While she is having the time of her life, Danny and Genius sadly wait for her at Joe's. When it becomes obvious that Rusty isn't going to come, Danny goes for a walk alone. As he attempts to come to terms with Rusty's fame and what that means for them, he glances at his reflection in a store window only to see it take on a life of its own. The infamous "Alter Ego Dance" is the manifestation of Danny's inner struggle. It's also just a genius piece of cinema. Using trick photography to dance with an imaginary version of himself, Kelly endured what he often called his most difficult routine. Thanks to superimposition, he could achieve the
To help him, Kelly brought to the film Stanley Donen, a young man who was in the chorus of Kelly's breakthrough show Pal Joey. Donen and Kelly became friends and, starting on Cover Girl, collaborators who would craft some of Hollywood's best films. Donen helped with Cover Girl's choreography and during the "Alter Ego Dance," he stood by the cameraman and instructed him on the timing of the camera's movements since he and Kelly wanted fluid shots that moved along the street rather than something static. Director Charles Vidor actually didn't believe the number could be done and he shut down production! "He never thought you could do that dance," Kelly recalled. "He laughed and left. So that was great. I had all this freedom."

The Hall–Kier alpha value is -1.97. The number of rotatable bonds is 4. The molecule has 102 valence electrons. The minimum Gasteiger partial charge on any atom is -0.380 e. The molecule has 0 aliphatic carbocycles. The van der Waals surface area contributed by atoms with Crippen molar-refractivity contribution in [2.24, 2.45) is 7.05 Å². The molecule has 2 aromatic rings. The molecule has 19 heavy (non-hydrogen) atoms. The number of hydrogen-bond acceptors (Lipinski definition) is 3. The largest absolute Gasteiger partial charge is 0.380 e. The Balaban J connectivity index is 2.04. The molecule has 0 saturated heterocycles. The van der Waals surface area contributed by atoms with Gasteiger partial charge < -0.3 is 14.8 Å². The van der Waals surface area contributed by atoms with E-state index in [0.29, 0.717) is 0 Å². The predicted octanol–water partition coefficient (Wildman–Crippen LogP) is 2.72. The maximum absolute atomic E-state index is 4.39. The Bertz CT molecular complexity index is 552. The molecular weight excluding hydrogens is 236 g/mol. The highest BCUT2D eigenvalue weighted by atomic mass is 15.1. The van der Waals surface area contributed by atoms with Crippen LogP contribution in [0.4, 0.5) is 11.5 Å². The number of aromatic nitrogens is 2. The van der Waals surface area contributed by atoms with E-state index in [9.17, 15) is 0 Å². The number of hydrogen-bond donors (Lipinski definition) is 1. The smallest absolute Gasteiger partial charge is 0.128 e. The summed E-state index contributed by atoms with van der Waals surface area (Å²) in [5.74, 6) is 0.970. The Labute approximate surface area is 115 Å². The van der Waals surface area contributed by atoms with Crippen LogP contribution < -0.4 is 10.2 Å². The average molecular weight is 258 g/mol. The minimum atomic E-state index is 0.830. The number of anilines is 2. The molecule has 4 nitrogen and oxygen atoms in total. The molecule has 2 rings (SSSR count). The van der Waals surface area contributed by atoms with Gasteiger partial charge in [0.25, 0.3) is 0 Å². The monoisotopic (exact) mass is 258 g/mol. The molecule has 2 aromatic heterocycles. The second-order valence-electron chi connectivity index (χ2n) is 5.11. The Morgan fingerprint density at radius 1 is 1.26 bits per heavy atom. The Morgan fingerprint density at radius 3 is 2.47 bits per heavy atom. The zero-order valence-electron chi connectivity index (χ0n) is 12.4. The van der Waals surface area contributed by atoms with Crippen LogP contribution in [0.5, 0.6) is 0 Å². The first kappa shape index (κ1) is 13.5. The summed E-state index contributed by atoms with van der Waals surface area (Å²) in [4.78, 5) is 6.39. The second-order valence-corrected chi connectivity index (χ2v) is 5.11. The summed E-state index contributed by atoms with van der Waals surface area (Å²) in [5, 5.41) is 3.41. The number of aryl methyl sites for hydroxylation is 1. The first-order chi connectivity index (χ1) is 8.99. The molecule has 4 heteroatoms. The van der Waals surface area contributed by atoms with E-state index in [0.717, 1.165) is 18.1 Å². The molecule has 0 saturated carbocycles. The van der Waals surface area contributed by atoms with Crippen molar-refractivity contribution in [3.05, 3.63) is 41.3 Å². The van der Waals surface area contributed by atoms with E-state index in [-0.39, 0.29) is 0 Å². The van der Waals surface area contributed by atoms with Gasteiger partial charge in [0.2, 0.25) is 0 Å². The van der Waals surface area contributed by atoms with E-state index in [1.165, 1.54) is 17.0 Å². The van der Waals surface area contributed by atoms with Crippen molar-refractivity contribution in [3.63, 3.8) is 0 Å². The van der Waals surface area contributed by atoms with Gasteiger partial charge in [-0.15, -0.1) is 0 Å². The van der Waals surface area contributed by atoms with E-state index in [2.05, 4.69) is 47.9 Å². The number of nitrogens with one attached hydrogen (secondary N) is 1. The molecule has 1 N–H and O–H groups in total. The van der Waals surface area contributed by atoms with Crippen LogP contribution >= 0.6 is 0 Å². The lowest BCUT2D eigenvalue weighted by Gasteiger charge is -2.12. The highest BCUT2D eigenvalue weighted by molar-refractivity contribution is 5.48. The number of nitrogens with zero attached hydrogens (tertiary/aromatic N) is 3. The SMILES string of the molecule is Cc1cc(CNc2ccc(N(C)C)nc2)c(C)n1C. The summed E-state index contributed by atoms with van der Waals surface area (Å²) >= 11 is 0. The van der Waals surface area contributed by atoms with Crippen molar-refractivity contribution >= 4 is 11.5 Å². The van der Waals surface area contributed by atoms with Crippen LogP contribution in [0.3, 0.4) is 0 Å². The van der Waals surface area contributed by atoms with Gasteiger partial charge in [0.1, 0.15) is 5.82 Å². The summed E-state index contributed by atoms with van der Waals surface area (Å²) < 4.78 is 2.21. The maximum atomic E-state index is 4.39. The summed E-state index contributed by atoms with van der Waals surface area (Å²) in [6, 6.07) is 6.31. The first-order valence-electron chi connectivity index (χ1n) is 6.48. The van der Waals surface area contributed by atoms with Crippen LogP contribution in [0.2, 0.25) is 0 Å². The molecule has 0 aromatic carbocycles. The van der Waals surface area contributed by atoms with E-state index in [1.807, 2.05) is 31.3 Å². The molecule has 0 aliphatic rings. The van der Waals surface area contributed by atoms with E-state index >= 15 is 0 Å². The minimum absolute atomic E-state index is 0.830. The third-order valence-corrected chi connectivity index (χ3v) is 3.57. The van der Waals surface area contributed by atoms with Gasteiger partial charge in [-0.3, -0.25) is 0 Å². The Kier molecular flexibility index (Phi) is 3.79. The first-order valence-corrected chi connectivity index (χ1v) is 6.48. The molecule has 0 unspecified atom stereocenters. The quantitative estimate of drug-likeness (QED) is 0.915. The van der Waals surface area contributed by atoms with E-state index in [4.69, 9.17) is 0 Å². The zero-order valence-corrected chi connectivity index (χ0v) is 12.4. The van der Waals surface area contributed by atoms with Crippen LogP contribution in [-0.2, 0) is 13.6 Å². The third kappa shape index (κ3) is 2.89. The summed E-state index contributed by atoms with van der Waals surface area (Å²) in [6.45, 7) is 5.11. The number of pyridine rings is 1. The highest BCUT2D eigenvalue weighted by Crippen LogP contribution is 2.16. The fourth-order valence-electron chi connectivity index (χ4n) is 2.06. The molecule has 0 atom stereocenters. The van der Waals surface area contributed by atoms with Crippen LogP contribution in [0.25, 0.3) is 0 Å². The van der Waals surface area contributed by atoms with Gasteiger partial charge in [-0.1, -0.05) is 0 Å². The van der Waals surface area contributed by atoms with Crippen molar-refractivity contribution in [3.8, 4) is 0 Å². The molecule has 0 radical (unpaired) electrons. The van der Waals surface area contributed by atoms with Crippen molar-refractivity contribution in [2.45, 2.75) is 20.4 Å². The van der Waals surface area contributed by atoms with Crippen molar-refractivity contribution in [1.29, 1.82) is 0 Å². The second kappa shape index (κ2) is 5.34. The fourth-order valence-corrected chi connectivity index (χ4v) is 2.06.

"The Girl on the Magazine Cover") and Singin' in the Rain ("Beautiful Girl"), where women would just pose in nice clothes and it was set to music and sometimes narrated. I'm not a fan of these numbers, but I still took a lot of screenshots that you can check out at the end of my post. It's pretty disappointing that we have to endure this number but we couldn't get a full-fledged dance to "Long Ago and Far Away." The only thing that makes it better is Hayworth's portion. The curtains open, revealing a large and curvy runway that Rusty runs down while a group of men in blue suits wait at its end. She then does some Vera-Ellen-level lifts and taps, only to run back up the runway as gold confetti rains down. It's super weird but I enjoy it.